The Well of Truth is a humorous Egyptian folktale told by Mitch Weiss and Martha Hamilton about three great friends, Goat, Rooster, and Donkey. All three friends love the sweet taste of clover. One day, they decide to try their hand at farming, and they plant an entire field of clover. They patiently tend to the field and wait for the crop to grow large enough to harvest. Unfortunately, Donkey becomes impatient and one night sneaks out into the field to taste the clover.  However, he can’t stop at just a taste and eventually eats the entire field. The friends wake up to find the field wiped out and accuse Donkey, who of course denies eating the clover. They all agree to go to the Well of Truth to find out who actually ate the clover, and the Donkey’s guilt is exposed. This Egyptian story shows that selfishness and greed are futile; readers will learn the importance of sharing and fairness.

Haswaréy, Shaylene. The Hijabi Club.                      

Josephine and Yasmeen are Muslim American girls living in Orange County, California. Josephine is co-founder of the Interfaith Club at her school. She is an outgoing teenager who loves hosting slumber parties with her friends, working on community service projects, coming up with fun ideas, and trying to live the way God wants her to live. A Caucasian American, Josephine lives with her single mom. Yasmeen is Arab American and the oldest of five children. She wants to live the teenage dream before she graduates from high school. She does not agree with how her family has raised her, and thinks it is unfair that she doesn’t get to experience the freedom other kids her age enjoy. She can’t wait to graduate and move away from home. Her goal is to become a cosmetologist. This delightful novel is filled with fun, happiness and heartaches, trials and turmoil, and important life lessons that Josephine, Yasmeen, and their friends experience throughout their teenage years. Josephine and Yasmeen come from distinctly different backgrounds, but they join their girlfriends every Friday night for great times in The Hijabi Club!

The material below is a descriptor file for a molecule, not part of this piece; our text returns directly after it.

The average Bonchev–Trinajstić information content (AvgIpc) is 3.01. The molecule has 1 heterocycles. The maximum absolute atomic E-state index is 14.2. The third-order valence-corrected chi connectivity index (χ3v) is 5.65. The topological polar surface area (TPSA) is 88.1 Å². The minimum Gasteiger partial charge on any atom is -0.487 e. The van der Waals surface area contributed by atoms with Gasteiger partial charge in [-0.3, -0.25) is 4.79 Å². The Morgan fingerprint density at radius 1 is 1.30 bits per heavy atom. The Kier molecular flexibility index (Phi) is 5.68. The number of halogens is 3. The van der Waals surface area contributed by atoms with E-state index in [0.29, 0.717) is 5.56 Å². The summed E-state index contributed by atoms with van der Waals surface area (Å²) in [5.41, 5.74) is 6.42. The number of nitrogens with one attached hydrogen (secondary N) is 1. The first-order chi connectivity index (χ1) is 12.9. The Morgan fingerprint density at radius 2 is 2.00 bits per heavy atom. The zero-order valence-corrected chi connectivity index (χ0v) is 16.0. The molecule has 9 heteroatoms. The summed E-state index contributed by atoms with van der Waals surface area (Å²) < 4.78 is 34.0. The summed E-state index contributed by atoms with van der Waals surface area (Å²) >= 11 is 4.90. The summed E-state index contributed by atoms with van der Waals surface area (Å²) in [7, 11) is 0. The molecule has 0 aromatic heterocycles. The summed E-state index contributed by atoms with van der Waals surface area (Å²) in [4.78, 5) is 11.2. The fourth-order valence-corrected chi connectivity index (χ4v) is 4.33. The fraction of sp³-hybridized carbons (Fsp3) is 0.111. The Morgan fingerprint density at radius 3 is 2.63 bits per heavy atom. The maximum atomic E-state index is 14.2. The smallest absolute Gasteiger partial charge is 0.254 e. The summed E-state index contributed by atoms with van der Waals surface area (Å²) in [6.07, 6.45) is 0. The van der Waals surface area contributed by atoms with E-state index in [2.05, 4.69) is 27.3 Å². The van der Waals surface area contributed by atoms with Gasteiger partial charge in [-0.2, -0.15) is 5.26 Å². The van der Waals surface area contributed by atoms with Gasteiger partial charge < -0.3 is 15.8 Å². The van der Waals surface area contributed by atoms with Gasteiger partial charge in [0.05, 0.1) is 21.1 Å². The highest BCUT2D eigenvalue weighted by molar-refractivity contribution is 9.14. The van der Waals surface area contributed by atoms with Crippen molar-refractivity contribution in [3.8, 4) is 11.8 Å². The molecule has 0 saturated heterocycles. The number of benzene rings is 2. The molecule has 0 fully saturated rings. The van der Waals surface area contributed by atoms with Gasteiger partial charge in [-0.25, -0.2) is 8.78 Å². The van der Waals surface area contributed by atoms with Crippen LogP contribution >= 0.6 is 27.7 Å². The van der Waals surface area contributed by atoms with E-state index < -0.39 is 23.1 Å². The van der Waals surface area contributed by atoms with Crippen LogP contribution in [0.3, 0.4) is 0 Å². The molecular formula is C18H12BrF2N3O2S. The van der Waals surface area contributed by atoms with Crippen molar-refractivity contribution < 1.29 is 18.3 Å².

Marsh, Katherine. Nowhere Boy.

Fourteen-year-old Ahmed is stuck in a city that wants nothing to do with him. Newly arrived in Brussels, Belgium, Ahmed fled a life of uncertainty and suffering in Aleppo, Syria, only to lose his father on the perilous journey to the shores of Europe. Now Ahmed’s struggling to get by on his own, but with no one left to trust and nowhere to go, he’s starting to lose hope. Then he meets Max, a thirteen-year-old American boy from Washington, D.C. Lonely and homesick, Max is struggling at his new school and just can’t seem to do anything right. But with one startling discovery, Max and Ahmed’s lives collide and a friendship begins to grow. Together, Max and Ahmed will defy the odds, learning from each other what it means to be brave and how hope can change your destiny. Set against the backdrop of the Syrian refugee crisis, award-winning author of Jepp, Who Defied the Stars Katherine Marsh delivers a gripping, heartwarming story of resilience, friendship and everyday heroes. Barbara O’Connor, author of Wish and Wonderland, says “Move Nowhere Boy to the top of your to-be-read pile immediately.”

Marston, Elsa. The Olive Tree.

The house next door to Sameer’s had been empty for as long as he could remember. The family had gone away when the war began. But now they were back, and he was ready to have fun with his new playmate. Together they could climb the big olive tree that overlooked both their gardens, and eat the delicious olives it produced. The only problem was that Muna, the little girl next door, didn’t want to play and she didn’t want to share the olives. She said they belonged to her family alone―that is, until one fateful night when lightning struck the tree.

Mohammad, Khadra. Four Feet, Two Sandals.